Of significant note, while grant funding is the most tangible indicator of the program’s impact, ARI’s overall goal is keep people in academic research careers and to assume responsibilities of academic citizenship. To date, all but two Scholars (both from the first cohort) remain in academia and are rising through the academic ranks on schedule and are contributing nationally as contributors to the peer-reviewed scientific literature, grant reviewers, leaders of national organizations, and mentors of more junior trainees and new investigators.
Although biological scientists had a somewhat higher rate of R01 funding, this difference was diminished when R34 funding was included as an outcome. This trend is consistent with the purpose of the R34 mechanism to support intervention development making it less relevant to biological scientists. Indeed, the only type of NIH obtained by the biological Scholars was the R01. Thus we view the R34 as a meaningful outcome of ARI, especially as this type of grant has been equally difficult to obtain (e.g., NIMH R01 2004–2009 average annual success rates for R34 was 18.0% and for R01 was 19.1%). 33
ARI’s NIMH funding is consistent with the NIMH’s comprehensive model of career development programs. In the field of geriatric mental health, NIMH supports investigator-initiated career development programs for medical students (e.g., “M-STREAM: Sustained Training and Research Experience in Aging and Mental health”), postdoctoral trainees (e.g., single site geriatric psychiatry T32s and a multi-site mental health services research training program), early career transition (“SRI: Summer Research Institute of Geriatric Mental Health”, now in its 16th year) and mentored and independent scientists K awards.34–36 This support both sustains the successful transition of developing scientists through critical stages of the career path and promotes the complex science needed to meet a significant and growing public health need. At the same time, each of these programs is funded through investigator-initiated grants and rely on participation by a national network of senior investigators, thereby demonstrating the essential commitment of the field to the next generation of geriatric mental health researchers and the goal of reducing the burden of mental illness in an aging population.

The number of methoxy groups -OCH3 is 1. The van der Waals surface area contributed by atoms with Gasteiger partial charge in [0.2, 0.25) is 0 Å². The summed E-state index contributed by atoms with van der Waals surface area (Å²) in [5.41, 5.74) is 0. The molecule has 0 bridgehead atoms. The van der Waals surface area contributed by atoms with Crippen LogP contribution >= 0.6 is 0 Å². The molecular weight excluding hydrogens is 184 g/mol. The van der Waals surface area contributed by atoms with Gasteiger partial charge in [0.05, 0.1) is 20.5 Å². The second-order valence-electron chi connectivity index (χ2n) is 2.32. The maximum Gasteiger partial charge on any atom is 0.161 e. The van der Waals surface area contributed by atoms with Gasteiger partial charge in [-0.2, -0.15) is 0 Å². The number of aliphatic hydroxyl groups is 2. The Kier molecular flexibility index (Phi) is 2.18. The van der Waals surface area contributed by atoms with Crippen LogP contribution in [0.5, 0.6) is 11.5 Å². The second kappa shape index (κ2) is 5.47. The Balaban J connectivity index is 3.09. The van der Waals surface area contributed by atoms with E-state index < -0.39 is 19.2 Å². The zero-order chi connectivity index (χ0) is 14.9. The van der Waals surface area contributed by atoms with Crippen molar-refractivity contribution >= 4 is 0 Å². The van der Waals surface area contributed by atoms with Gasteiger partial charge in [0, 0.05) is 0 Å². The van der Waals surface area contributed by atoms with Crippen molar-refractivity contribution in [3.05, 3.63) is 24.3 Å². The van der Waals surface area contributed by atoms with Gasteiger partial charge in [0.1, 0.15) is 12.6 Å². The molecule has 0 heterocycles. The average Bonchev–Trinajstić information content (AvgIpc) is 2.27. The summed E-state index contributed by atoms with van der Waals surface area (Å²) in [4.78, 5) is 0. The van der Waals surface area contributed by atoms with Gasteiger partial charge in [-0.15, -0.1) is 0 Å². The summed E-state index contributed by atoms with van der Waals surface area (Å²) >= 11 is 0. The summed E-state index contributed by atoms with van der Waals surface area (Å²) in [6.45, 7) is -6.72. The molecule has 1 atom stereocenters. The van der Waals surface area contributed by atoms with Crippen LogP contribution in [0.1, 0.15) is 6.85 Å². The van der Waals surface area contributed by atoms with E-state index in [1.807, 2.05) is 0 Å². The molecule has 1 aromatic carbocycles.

A limitation to any outcome analyses of programs, such as ARI, that target advanced trainees, is the selection bias inherent in recruiting individuals with demonstrated potential for future success. The analyses presented in this paper attempted to reduce this bias by comparing the subset of ARI Scholars who were K awardees with other K awardees of the same time period. Thus the comparison group had already been selected through a competitive process and had experienced comparable time trends in the availability of NIH funding, generally, and to new investigators specifically. A residual limitation to this strategy is that the K awardees who apply to ARI represent the larger subgroup of K awardees who remain committed to a research career midway through their K program. This potential bias is partially mitigated by including in the comparison group the small number of K awardees who achieved their R01 funding in the early years of their award and would not have been eligible for the ARI program.